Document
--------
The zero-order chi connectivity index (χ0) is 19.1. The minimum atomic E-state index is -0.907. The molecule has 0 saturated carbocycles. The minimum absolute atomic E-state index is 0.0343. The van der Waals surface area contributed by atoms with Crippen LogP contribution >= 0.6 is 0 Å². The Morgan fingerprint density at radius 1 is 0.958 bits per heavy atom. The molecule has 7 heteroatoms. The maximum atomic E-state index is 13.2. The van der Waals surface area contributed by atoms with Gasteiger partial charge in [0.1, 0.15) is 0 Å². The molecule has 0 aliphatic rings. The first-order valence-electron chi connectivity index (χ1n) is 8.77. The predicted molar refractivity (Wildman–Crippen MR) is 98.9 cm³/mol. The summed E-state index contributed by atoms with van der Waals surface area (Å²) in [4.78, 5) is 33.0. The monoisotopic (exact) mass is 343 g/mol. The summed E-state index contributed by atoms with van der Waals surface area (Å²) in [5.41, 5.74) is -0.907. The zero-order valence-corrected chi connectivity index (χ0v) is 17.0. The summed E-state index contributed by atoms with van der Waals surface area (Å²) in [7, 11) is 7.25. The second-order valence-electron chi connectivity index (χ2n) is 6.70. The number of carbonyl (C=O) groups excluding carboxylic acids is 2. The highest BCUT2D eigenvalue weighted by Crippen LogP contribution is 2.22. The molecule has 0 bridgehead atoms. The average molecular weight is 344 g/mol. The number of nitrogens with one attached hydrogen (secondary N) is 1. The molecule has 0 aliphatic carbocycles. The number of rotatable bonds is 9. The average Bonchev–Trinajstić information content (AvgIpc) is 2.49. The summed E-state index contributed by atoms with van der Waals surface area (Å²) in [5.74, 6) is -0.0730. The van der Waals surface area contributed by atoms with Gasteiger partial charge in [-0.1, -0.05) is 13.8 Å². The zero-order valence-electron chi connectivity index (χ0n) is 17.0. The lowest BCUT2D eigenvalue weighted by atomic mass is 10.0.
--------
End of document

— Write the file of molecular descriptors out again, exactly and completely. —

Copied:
The zero-order chi connectivity index (χ0) is 19.1. The minimum atomic E-state index is -0.907. The molecule has 0 saturated carbocycles. The minimum absolute atomic E-state index is 0.0343. The van der Waals surface area contributed by atoms with Crippen LogP contribution >= 0.6 is 0 Å². The Morgan fingerprint density at radius 1 is 0.958 bits per heavy atom. The molecule has 7 heteroatoms. The maximum atomic E-state index is 13.2. The van der Waals surface area contributed by atoms with Gasteiger partial charge in [0.1, 0.15) is 0 Å². The molecule has 0 aliphatic rings. The first-order valence-electron chi connectivity index (χ1n) is 8.77. The predicted molar refractivity (Wildman–Crippen MR) is 98.9 cm³/mol. The summed E-state index contributed by atoms with van der Waals surface area (Å²) in [4.78, 5) is 33.0. The monoisotopic (exact) mass is 343 g/mol. The summed E-state index contributed by atoms with van der Waals surface area (Å²) in [5.41, 5.74) is -0.907. The zero-order valence-corrected chi connectivity index (χ0v) is 17.0. The summed E-state index contributed by atoms with van der Waals surface area (Å²) in [7, 11) is 7.25. The second-order valence-electron chi connectivity index (χ2n) is 6.70. The number of carbonyl (C=O) groups excluding carboxylic acids is 2. The highest BCUT2D eigenvalue weighted by Crippen LogP contribution is 2.22. The molecule has 0 bridgehead atoms. The average molecular weight is 344 g/mol. The number of nitrogens with one attached hydrogen (secondary N) is 1. The molecule has 0 aliphatic carbocycles. The number of rotatable bonds is 9. The average Bonchev–Trinajstić information content (AvgIpc) is 2.49. The summed E-state index contributed by atoms with van der Waals surface area (Å²) in [5.74, 6) is -0.0730. The van der Waals surface area contributed by atoms with Gasteiger partial charge in [-0.1, -0.05) is 13.8 Å². The zero-order valence-electron chi connectivity index (χ0n) is 17.0. The lowest BCUT2D eigenvalue weighted by atomic mass is 10.0.